Building an Independent Judiciary: Establishing Institutional Legitmacy in Developing Democracies

Persistent Link:
http://hdl.handle.net/10150/579014
Title:
Building an Independent Judiciary: Establishing Institutional Legitmacy in Developing Democracies
Author:
Drake, Nathaniel Stephen
Issue Date:
2015
Publisher:
The University of Arizona.
Rights:
Copyright © is held by the author. Digital access to this material is made possible by the University Libraries, University of Arizona. Further transmission, reproduction or presentation (such as public display or performance) of protected items is prohibited except with permission of the author.
Abstract:
This paper investigates the factors that contribute to the establishment of an independent judiciary that acts as an appropriate check on other branches of government in emerging democracies. First, the U.S. Supreme Court is studied as a successful case of establishing an independent judiciary to derive lessons that can be applied to present-day emerging courts. Based on a literature review, the perquisites for an independent judiciary are competitive and clean elections, the existence of multiple political parties, peaceful regime changes, public access to and knowledge of information related to the courts, and judges that serve lifetime appointments both by law and in practice. A successful court system will also need public and regime support. These lessons are then applied to the failed court system in Argentina, which has a constitution modeled after the U.S. Constitution. The failure of the Argentine Supreme Court to establish independence from the influence of other government actors is due primarily to fact that Argentine justices are removed via informal pressures with each regime change, despite Constitutional protections. Finally, this paper concludes that the fate of the emerging judiciaries around the world is mostly dependent on the actions of outside influences, especially the lay public.
Type:
text; Electronic Thesis
Degree Name:
B.A.
Degree Level:
bachelors
Degree Program:
Honors College; Political Science
Degree Grantor:
University of Arizona
Advisor:
Westerland, Chad

Full metadata record

DC FieldValue Language
dc.language.isoen_USen
dc.titleBuilding an Independent Judiciary: Establishing Institutional Legitmacy in Developing Democraciesen_US
dc.creatorDrake, Nathaniel Stephenen
dc.contributor.authorDrake, Nathaniel Stephenen
dc.date.issued2015en
dc.publisherThe University of Arizona.en
dc.rightsCopyright © is held by the author. Digital access to this material is made possible by the University Libraries, University of Arizona. Further transmission, reproduction or presentation (such as public display or performance) of protected items is prohibited except with permission of the author.en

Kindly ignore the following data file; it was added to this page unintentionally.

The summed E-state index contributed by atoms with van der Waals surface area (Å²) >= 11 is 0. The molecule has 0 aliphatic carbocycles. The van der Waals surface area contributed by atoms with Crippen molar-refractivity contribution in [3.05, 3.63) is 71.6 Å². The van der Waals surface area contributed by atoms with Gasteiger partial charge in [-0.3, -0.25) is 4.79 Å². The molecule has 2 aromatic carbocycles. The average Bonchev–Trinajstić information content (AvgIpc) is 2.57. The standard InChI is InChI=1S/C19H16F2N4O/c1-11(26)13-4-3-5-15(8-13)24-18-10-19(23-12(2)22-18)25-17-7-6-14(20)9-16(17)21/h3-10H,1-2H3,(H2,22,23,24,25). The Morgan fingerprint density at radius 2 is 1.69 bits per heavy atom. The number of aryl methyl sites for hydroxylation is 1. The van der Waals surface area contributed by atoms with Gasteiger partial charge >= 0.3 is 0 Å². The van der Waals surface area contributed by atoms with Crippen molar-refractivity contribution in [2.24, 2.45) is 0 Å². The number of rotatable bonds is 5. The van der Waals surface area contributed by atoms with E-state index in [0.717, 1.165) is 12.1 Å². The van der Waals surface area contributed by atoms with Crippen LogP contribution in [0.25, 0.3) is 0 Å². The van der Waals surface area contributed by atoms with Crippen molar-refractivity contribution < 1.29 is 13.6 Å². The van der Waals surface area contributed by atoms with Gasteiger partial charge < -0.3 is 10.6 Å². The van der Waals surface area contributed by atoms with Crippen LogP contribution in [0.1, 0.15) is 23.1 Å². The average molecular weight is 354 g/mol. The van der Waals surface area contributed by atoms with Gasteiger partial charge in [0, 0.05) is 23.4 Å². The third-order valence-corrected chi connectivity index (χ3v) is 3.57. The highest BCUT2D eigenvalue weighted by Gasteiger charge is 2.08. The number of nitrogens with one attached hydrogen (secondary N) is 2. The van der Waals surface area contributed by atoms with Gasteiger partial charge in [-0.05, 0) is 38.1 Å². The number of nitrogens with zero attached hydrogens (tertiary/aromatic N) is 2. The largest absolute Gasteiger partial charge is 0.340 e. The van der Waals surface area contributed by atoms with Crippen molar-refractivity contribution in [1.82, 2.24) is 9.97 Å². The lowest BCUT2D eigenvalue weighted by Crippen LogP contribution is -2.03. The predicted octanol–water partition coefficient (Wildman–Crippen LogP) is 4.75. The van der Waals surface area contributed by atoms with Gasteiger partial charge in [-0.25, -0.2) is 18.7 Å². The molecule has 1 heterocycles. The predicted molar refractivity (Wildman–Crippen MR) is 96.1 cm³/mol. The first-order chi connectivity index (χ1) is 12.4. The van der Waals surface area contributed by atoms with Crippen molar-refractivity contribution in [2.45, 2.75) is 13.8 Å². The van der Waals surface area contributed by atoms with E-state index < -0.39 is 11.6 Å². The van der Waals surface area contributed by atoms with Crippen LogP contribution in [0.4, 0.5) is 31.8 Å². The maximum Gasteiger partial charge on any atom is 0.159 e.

dc.description.abstractThis paper investigates the factors that contribute to the establishment of an independent judiciary that acts as an appropriate check on other branches of government in emerging democracies. First, the U.S. Supreme Court is studied as a successful case of establishing an independent judiciary to derive lessons that can be applied to present-day emerging courts. Based on a literature review, the perquisites for an independent judiciary are competitive and clean elections, the existence of multiple political parties, peaceful regime changes, public access to and knowledge of information related to the courts, and judges that serve lifetime appointments both by law and in practice. A successful court system will also need public and regime support. These lessons are then applied to the failed court system in Argentina, which has a constitution modeled after the U.S. Constitution. The failure of the Argentine Supreme Court to establish independence from the influence of other government actors is due primarily to fact that Argentine justices are removed via informal pressures with each regime change, despite Constitutional protections. Finally, this paper concludes that the fate of the emerging judiciaries around the world is mostly dependent on the actions of outside influences, especially the lay public.en
dc.typetexten
dc.typeElectronic Thesisen
thesis.degree.nameB.A.en
thesis.degree.levelbachelorsen
thesis.degree.disciplineHonors Collegeen
thesis.degree.disciplinePolitical Scienceen
thesis.degree.grantorUniversity of Arizonaen
dc.contributor.advisorWesterland, Chaden
All Items in UA Campus Repository are protected by copyright, with all rights reserved, unless otherwise indicated.